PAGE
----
Meath's Aussie adventurers signed off in style as Vikki Wall and Orlagh Lally powered the Royals to a 3-10 to 1-7 win against Kerry as Eamonn Murray’s side defended their All-Ireland Ladies SFC title at Croke Park on Sunday.
Wall and Lally will head to Australia and professional careers in the Aussie Rules game on the back of this second successive title for the new powerhouses of women’s football, but their exit prompted an emotional response from boss Murray.
He was moved to tears as he explained the impact the duo has made on his side during their four-year march to the top of the football tree, and he knows just how much they will be missed next year.
Asked by TG4 after the game about their contribution and the impact of their loss, a visibly emotional Murray said, “Of course I’m disappointed, I’m heartbroken. But I still wish them the best.
“You’d have to get like that, losing players and stuff,” he added. “You’re probably good enough to win three or four in a row, but we won’t. We’ll worry about that next week. It was the perfect send-off, and that’s why it was a bit emotional for us all. It won’t be easy.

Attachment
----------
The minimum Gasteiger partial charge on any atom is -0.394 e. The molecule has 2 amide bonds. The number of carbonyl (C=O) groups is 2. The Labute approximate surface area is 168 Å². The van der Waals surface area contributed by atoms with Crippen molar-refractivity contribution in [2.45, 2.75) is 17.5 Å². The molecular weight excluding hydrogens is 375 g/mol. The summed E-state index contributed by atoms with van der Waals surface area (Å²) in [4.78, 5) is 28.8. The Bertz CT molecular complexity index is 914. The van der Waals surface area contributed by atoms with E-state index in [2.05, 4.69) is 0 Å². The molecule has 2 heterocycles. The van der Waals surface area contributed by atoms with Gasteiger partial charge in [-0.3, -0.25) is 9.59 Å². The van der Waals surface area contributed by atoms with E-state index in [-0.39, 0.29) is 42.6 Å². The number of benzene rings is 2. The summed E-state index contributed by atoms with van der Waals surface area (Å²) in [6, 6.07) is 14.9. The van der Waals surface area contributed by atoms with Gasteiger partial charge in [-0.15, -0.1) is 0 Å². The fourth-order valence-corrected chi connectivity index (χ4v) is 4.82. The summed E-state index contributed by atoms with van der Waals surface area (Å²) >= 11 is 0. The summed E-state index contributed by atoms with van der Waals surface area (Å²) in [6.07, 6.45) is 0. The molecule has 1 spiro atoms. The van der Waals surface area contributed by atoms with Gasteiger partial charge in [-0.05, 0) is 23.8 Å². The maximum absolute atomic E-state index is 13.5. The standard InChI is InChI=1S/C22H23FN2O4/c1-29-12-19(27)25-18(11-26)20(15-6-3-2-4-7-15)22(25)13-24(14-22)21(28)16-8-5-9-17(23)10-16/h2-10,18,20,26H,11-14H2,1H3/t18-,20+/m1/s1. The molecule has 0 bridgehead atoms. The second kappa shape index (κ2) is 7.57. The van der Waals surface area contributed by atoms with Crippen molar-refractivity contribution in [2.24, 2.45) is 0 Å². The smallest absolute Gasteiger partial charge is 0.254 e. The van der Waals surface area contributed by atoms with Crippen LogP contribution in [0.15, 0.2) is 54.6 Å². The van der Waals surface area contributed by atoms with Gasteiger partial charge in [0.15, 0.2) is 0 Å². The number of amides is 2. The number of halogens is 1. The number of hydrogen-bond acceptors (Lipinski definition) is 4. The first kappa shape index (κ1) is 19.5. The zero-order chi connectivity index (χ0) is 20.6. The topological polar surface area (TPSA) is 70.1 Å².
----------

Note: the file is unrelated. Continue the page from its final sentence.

“They’ve two All-Irelands in their pocket so they can go with pride, and their heads up. We wish them luck and look forward to them coming back. They will be back, I know they will.”
Lally and Wall are both keen to return to the Meath jersey next season when the Royals chase the three in a row while Lally is with the Freemantle Dockers and Wall is playing for North Melbourne.
“Meath has brought us so much joy. Not only us but our families and friends. The whole county. It’s such a massive part of our lives and this is just a new challenge in Australia for a few months, and we’ll be back wearing the Meath jersey next year,” insisted Lally.
Wall also confirmed that the Aussie offer was too good to turn down and added, “Being involved in such a great group is very tough to leave but it’s a chance of professionalism and a chance to experience new things.”